Embark Gallery Presents “Taking Temperature”

For Immediate Release

August 15, 2018

10 Local Artists Respond to the Environmental and Political Complexities of the Climate Change Crisis

 Tashi Wangdhu. Nature Reflection, 2018. Oil on canvas. Photo courtesy of artist.

Tashi Wangdhu. Nature Reflection, 2018. Oil on canvas. Photo courtesy of artist.

Taking Temperature is a group exhibition presented in tandem with Coal + Ice, a documentary photography exhibition and climate festival coming to Fort Mason Center for Arts & Culture this Fall. Co-curator of Coal + Ice and Magnum photographer Susan Meiselas, along with independent curator Jillian Schultz, selected ten artists whose work is concerned with the consequences of climate change. On both a personal and global scale, how have these shifts affected landscapes, cultures, and communities? What are the implications of living in a country whose government actively denies climate science? Themes include extreme weather events, apocalyptic scenes from the present and future, the refuse created by consumer capitalism and, overall, an urgent plea for environmental activism.  

The artists of Taking Temperature address these issues poetically, exploring the emotional impact of a rapidly changing world and capturing those feelings with varying aesthetic approaches. For example, Darcy Padilla’s haunting images of the devastating aftermath of last year’s Northern California wildfires are authentic, yet otherworldly. The strange scenes show what happens when suburban sprawl pushes communities to the edge of nature and human arrogance continues to test the boundaries of the environment. Padilla’s unedited photographs reveal the result- a startling new reality.  

 Darcy Padilla. Untitled, 2018. Framed Archival Pigment Print. Photo courtesy of artist.

Darcy Padilla. Untitled, 2018. Framed Archival Pigment Print. Photo courtesy of artist.

Mika Sperling brings us to the other side of the globe, to Norilsk, a mining city in Northern Siberia where temperatures reach as low as -67°F. Climate change has led to the thawing of permafrost here, leaving buildings at risk of collapsing and creating potential leaks in the pipelines of the Siberian tundra which would ruin the local economy. Through a striking video exploration of industry there, Sperling reminds us that global warming also leads to the suffering of the individual, and is to the detriment of disenfranchised communities throughout the world.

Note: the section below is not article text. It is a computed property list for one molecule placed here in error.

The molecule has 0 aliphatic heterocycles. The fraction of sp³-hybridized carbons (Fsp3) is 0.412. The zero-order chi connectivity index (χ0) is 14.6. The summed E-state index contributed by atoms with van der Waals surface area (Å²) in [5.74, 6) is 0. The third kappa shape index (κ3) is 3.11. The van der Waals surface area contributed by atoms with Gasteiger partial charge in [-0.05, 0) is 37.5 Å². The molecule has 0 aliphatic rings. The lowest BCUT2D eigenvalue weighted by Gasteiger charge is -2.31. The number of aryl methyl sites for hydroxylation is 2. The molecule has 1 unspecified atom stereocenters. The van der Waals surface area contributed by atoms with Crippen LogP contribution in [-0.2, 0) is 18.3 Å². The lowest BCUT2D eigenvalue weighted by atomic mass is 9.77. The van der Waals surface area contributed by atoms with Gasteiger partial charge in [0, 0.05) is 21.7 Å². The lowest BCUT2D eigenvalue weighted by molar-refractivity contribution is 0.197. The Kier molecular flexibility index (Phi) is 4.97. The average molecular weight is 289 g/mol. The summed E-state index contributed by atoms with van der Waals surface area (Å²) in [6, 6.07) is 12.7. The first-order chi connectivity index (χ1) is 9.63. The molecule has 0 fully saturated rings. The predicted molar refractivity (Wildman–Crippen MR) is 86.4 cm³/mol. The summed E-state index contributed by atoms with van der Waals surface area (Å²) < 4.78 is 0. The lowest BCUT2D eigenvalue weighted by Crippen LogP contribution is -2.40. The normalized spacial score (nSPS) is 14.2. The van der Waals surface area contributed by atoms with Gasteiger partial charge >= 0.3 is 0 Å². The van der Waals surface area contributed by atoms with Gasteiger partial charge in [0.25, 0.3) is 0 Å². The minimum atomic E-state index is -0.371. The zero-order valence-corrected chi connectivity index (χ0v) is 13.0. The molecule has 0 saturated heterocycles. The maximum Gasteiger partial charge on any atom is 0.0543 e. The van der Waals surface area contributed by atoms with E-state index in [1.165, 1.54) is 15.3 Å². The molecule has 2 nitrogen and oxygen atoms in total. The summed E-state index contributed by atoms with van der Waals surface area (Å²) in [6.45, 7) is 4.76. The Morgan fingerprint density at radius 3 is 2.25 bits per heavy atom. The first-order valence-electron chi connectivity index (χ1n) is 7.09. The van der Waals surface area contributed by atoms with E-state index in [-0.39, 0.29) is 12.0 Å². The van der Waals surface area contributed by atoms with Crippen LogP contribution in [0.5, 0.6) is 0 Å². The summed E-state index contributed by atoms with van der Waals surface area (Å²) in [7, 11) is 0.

Conceptual sculpture, creative photography techniques, carbon prints of endangered tree species, tapestries made of recycled and reclaimed fabric, and larger than life depictions of a natural disaster are some of the other offerings you will find in the exhibition.

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Participating Artists: Noah Greene (UC Davis), Amber Eve Imrie (Stanford), Darcy Padilla (UC Davis), Alana Rios (SJSU) Joseph Robertson (SFAI) Stephanie Sherriff (Stanford), HyeYoon Song (CCA), Mika Sperling (SFAI), Tashi Wangdhu (Mills), Eve Werner (SFAI)

 

Press Previews by appointment.

Opening Reception:  Friday, September 7, 2018, 5-8PM

Hours: 1–6pm every Thursday-Saturday from September 8 - October 13, 2018.

 

Media Contact: Angelica Jardini | Curatorial Director | info@embarkgallery.com

Embark Arts offers exhibition opportunities to current and recently graduated Masters of the Fine Arts students in the San Francisco Bay Area. We provide a space for an engaged community of artists, curators and scholars, and we aim to expand the audience for up and coming contemporary art. The juried exhibitions are held at our gallery in San Francisco at the historic Fort Mason Center for Arts & Culture.